Perhaps it is inappropriate that G.W. Pabst’s Pandora’s Box will be the last movie I watch before flying 18 hours to the University of Chicago, and into a new chapter of my life. After all, the movie depicts characters who can barely understand or avoid the impulses they chase, even though this inevitably leads them into situations ever more dire. Indeed, in the shot above, Lulu (Louise Brooks) thinks she’s just ensured that things will go back to the way they were. Spoiler alert: they will not.

But I would like to think that I have a better grasp on my future than Lulu does, and the movie also works as fitting emblem for some of my hopes and resolutions. Take this very shot: as she gets dressed for her stage debut, assistants decked out-of-focus around her, you might think the reasons for Lulu’s glee are entirely professional. In truth, she’s just netted a very personal triumph, but you wouldn’t know this if I hadn’t said it (unless you’ve watched the film, of course). Take it from me too, then, that this blog is going to get a lot more personal from now on, since its pegging to my ups and downs as a film-studying undergrad means that my relationship to the movies will advance beyond the occasional rental and formal critique.

Then again, I don’t mean to understate just how far my pre-college cinephilia extends, since I bought Bordwell and Thompson’s magisterial Film History: An Introduction for a bit of enjoyable reading more than two months ago. Thus I can’t see how Pandora’s Box is anything but appropriate for this moment: not only did Nathaniel R fortuitously delay its episode in his inspiring Hit Me with Your Best Shot series so it coincided nicely with my departure; not only does it belong to the silent era, an area of expertise for my university’s film studies department; it also fits into one of the biggest gaps in my movie knowledge that I’m already most eager to fill.

What follows, then, is a list of movies that I’m hoping to catch for the first time (or would like a proper new look at) while in college. They’re divided into the sections of Film History that I’ve read in which they turn up, and Pandora’s Box lies crossed out among them, giving you a glimpse of the kind of tweet-length response that follows when I’ve watched one of them. And of course I’m expecting this list to grow—not least because you might have some to recommend!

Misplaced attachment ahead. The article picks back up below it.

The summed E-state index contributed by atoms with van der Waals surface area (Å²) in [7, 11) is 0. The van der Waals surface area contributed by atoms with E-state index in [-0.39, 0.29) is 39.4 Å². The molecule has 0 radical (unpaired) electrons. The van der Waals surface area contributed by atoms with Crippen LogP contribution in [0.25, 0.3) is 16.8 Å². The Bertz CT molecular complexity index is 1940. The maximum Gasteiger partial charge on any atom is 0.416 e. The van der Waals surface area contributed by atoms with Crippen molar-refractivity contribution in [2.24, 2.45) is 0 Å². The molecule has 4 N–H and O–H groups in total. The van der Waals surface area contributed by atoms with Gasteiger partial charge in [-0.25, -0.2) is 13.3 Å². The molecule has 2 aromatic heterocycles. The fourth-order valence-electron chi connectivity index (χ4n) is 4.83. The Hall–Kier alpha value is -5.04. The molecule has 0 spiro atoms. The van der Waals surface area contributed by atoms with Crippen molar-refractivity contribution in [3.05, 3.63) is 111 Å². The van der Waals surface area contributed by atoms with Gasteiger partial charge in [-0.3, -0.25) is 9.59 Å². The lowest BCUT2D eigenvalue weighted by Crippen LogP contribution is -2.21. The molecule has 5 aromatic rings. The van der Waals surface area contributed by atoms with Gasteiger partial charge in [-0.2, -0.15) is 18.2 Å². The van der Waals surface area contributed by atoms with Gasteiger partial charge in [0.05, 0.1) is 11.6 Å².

Tweeting the Movies

January 15, 2010 By: Colin Low Category: One-Liner Reviews

Here are my Twitter posts on some of the movies I caught in the past year:

District 9: Bracing as a quasi-documentary on alien immigrants, and as a horror film on unwanted transformations; opaque as an action flick.

Double Indemnity: I just don’t get classic actresses playing hysterics. c.f. Leigh in A Streetcar Named Desire, Hepburn in Long Day’s Journey into Night

Fighting: A formula film without the formula’s best parts: the sweat-soaked anticipation, the thrill of the win, or, y’know, the actual fighting.

Funny Girl: Nearly a revue meant to showcase Streisand’s talents at belting and rapid-fire line delivery; Streisand redefines stardom.

Harry Potter and the Half-Blood Prince: Potter fatigue has caught up to me; all of J.K. Rowling’s missed dramatic opportunities keep thwacking me in the face.

Indiana Jones and the Last Crusade: Sturdy pulp movie, with stars (Ford, Connery, Phoenix) that knew they were stars, and how to act as stars.

Katong Fugue: How is it that celluloid pianos so readily channel their player’s inner desires? (c.f. The Piano)

Moon: “Thoughtful scifi” for beginners: promising premise, predictable plotting.

Paper Heart: Shades of When Harry Met Sally, with clever, disciplined use of the handheld trope.

Paranormal Activity: Oscillates like Julie & Julia between its annoying and gratifying plots, but with demons (actual v boyfriend) not cooks

Public Enemies: Retreads Bonnie and Clyde, laced with the irony that even America’s Most Wanted doesn’t beat its citizens’ self-absorption.

Ratatouille: Anyone (who can reconstruct whole recipes from scratch with just a whiff) can cook.

Silkwood proves that horror movies are scarier when they feel like a part of life, especially one you haven’t the means to escape.

Taken: dooming teenagers worldwide to clampdowns on travel by their paranoid parents, who believe that kidnappers lie at every foreign turn.

There Will Be Blood score is such a keeper: each track is flavorful and distinctive! If it didn’t fit the images, that’s the movie’s fault.

Up: Apart from the vignettes of lifelong marriage… eurgh. Eurgh. Pixar at its most infantile.

The Wedding Banquet: Queer domesticity warms my soft heart.

West Side Story: (Romeo + Juliet’s plot) – (Shakespeare’s poetry) = Awful book scenes. Rita Moreno sets her scene ablaze; other songs nowhere as fiery.

You Can Count on Me: Exactly what the title says.